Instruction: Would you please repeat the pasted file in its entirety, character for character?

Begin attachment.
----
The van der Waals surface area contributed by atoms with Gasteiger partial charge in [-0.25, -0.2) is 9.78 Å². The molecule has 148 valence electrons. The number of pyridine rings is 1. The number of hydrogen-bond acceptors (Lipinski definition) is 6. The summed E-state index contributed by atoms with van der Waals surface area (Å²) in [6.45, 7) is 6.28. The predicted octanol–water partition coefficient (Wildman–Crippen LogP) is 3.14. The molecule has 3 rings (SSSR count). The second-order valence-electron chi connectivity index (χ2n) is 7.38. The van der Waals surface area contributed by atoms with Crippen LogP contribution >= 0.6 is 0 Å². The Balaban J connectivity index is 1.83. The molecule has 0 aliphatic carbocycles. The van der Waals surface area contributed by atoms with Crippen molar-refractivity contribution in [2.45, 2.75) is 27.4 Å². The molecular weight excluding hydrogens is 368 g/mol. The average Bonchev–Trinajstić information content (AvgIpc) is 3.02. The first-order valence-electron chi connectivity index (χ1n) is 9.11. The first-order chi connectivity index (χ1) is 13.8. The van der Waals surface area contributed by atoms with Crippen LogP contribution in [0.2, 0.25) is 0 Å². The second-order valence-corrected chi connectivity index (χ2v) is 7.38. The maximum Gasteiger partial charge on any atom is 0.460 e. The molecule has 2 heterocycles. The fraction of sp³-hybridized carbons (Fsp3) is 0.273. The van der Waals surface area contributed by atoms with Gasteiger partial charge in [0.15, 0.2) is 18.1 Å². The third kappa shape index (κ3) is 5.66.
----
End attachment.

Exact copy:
The van der Waals surface area contributed by atoms with Gasteiger partial charge in [-0.25, -0.2) is 9.78 Å². The molecule has 148 valence electrons. The number of pyridine rings is 1. The number of hydrogen-bond acceptors (Lipinski definition) is 6. The summed E-state index contributed by atoms with van der Waals surface area (Å²) in [6.45, 7) is 6.28. The predicted octanol–water partition coefficient (Wildman–Crippen LogP) is 3.14. The molecule has 3 rings (SSSR count). The second-order valence-electron chi connectivity index (χ2n) is 7.38. The van der Waals surface area contributed by atoms with Crippen LogP contribution >= 0.6 is 0 Å². The Balaban J connectivity index is 1.83. The molecule has 0 aliphatic carbocycles. The van der Waals surface area contributed by atoms with Crippen molar-refractivity contribution in [2.45, 2.75) is 27.4 Å². The molecular weight excluding hydrogens is 368 g/mol. The average Bonchev–Trinajstić information content (AvgIpc) is 3.02. The first-order valence-electron chi connectivity index (χ1n) is 9.11. The first-order chi connectivity index (χ1) is 13.8. The van der Waals surface area contributed by atoms with Crippen LogP contribution in [0.2, 0.25) is 0 Å². The second-order valence-corrected chi connectivity index (χ2v) is 7.38. The maximum Gasteiger partial charge on any atom is 0.460 e. The molecule has 2 heterocycles. The fraction of sp³-hybridized carbons (Fsp3) is 0.273. The van der Waals surface area contributed by atoms with Gasteiger partial charge in [0.15, 0.2) is 18.1 Å². The third kappa shape index (κ3) is 5.66.